Bangladesh batter Aussies |
Bangladesh finally got their act together by punishing Australia on the first day of the second and final Test in Cairns yesterday.
By close of play at the Bundaberg Rum Stadium, the Tigers had reached 289 for eight after being asked to bat first on a pitch that was supposed to offer more assistance to the fast bowlers.
But even a five-wicket haul by leg-spinner Stuart MacGill could not stop Bangladesh from compiling their second-best first innings score at Test level. Their highest total was 400 against India in the inaugural Test played in Dhaka in November 2000.
Tapas Baishya ( 21) and Mashrafee-bin-Mortuza ( 7) were the not out batsmen.
Thrashed by an innings and 132 runs last week at Darwin, the tourists picked themselves up magnificently thanks to the batting of Hannan Sarker who scored 76 off 136 balls. The technically-sound opening batsman slammed nine boundaries.
He was given solid support by Habibul Bashar (46 from 79 balls), Sanwar Hossain (46 from 91 balls) and ex-captain Khaled Mashud (44 from 115 deliveries).
After being dropped at slip on 29 and 58, the right-handed Hannan put on 108 for the second wicket with Bashar as Bangladesh reached a commanding 155 for one just after lunch.
The commanding stand was broken when Bashar, the country's highest run-scorer in the game's longer-version, was brilliantly caught and bowled by MacGill.
From a position of strength, the Tigers lost four wickets for 15 runs.
The highly-rated Mohammad Ashraful did not last long when paceman Jason Gillespie had the teenage batting star controversially caught down the legside for a duck. Television replays, however, showed the ball may have flicked Ashraful's thigh pad rather than his bat or gloves.
With the score still unmoved on 156-3, Hannan's fighting knock came to an end when he misjudged a ball from MacGill that kept low and was trapped lbw.
All-rounder Alok Kapali's wretched time with the willow continued after he became MacGill's fourth victim with Bangladesh on 170.
The New South Wales leggie ended another promising partnership between Sanwar and Mashud.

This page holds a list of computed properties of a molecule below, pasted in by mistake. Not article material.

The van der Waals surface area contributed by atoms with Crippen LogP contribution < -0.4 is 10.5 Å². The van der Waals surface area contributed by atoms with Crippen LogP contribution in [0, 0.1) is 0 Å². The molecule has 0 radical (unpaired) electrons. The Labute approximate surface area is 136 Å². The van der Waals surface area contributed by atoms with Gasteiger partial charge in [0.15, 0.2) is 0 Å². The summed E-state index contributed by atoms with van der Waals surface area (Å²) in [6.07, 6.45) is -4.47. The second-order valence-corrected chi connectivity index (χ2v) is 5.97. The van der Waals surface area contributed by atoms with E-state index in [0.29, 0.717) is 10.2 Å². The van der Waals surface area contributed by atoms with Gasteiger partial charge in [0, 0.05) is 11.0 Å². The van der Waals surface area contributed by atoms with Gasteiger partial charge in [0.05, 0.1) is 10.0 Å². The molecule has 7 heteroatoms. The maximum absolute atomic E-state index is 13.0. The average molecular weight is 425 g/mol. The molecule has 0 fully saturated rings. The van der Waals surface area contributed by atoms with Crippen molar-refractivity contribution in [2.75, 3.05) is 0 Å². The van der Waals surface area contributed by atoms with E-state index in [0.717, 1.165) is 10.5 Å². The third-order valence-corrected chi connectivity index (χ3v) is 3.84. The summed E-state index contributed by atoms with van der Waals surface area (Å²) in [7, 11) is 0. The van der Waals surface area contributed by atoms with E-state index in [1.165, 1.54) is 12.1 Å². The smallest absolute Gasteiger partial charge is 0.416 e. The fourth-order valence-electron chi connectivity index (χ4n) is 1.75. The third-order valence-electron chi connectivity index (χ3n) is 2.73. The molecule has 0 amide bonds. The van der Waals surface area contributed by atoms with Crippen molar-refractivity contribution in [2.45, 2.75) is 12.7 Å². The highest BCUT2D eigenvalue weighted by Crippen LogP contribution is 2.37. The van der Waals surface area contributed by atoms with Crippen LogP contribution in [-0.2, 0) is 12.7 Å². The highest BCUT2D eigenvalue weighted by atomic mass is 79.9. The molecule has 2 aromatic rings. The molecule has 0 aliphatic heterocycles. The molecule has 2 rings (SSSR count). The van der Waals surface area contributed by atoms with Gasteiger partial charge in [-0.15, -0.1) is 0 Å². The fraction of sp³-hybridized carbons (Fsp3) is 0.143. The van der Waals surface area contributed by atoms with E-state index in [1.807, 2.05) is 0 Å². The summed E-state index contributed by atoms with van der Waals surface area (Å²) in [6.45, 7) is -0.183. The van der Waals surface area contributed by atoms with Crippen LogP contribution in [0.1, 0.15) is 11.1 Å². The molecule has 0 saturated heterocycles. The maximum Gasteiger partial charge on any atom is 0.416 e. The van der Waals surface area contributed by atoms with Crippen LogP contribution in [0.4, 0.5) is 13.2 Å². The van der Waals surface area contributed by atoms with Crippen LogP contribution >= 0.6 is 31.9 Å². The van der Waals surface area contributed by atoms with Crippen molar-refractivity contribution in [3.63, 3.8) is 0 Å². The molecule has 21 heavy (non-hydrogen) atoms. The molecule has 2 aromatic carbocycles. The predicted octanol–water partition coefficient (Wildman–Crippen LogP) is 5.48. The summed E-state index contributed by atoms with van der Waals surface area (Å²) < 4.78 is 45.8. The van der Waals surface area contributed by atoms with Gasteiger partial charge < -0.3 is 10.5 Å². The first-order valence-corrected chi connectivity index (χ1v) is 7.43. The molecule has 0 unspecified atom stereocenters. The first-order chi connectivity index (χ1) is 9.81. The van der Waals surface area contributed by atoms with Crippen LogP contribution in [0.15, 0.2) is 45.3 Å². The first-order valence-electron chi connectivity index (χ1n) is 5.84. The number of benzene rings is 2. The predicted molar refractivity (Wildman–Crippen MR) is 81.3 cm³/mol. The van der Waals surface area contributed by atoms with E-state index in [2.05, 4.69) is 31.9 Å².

The sixth-wicket pair added 60 runs before Sanwar chopped a ball on to his stumps.
Captain Khaled Mahmud followed for a first ball duck to put MacGill on a hattrick which Tapas Baiysha survived -- but only just.
The experienced wicketkeeper-batsman Mashud and Baishya combined late in the day for a record eighth-wicket partnership for their country.
They collected 51 runs, beating the previous best of 46 by Akram Khan and Enamul Hoque against Zimbabwe in 2000-01.
Mashud was closing in on a maiden Test half-century before becoming Gillespie's second wicket of the day. Speedster Brett Lee (1-88) was the other wicket-taker for Australia. His victim was opener Javed Omar who made 26 in an opening stand of 47.
Agencies add: MacGill, who took 5-77 to boosted his tally to 126 wickets in 25 Tests, said he was surprised the Cairns pitch had taken spin on the first day's play.
"I'm not really sure what happened," the 32-year-old told a news conference.
"Even though it was supposed to be a quick bowlers' wicket, I sort of love a bit more pace. I'm much more at home on a wicket like this than I would be on a slow, dusty one."
MacGill said he had been impressed with Bangladesh's patience.
"They just let the ball go and were happy to do that. They were really, really committed to that plan. That's a fantastic improvement," the Australian said.
"I think this could be quite a good game now. Tomorrow and the next day are going to be pretty good batting days."
Top-scorer Sarker was very aware of the importance of Bangladesh's first innings.
"We made 400 in our first Test against India (three years ago)," Sarker told a news conference.
"After that this is our greatest day in Test cricket because it's against Australia."
"I think this was my best innings so far because I played confidently."
Asked if he thought Bangladesh could win the game, he smiled and said: "I can't say anything."
"We are about trying to play as well as we can. We don't talk about winning and losing," said coach Dav Whatmore.
"It was very pleasing to see I must admit."
Whatmore said after Bangladesh had made just 97 and 178 in Darwin last week, low scores would not be tolerated again.
"I think I can be forgiven for looking at that bar being raised a bit, now that there is a reasonable standard set against this sort of opposition, there'll be a high expectation generally against other opposition as well," Sri Lanka's 1996 World Cup-winning coach said.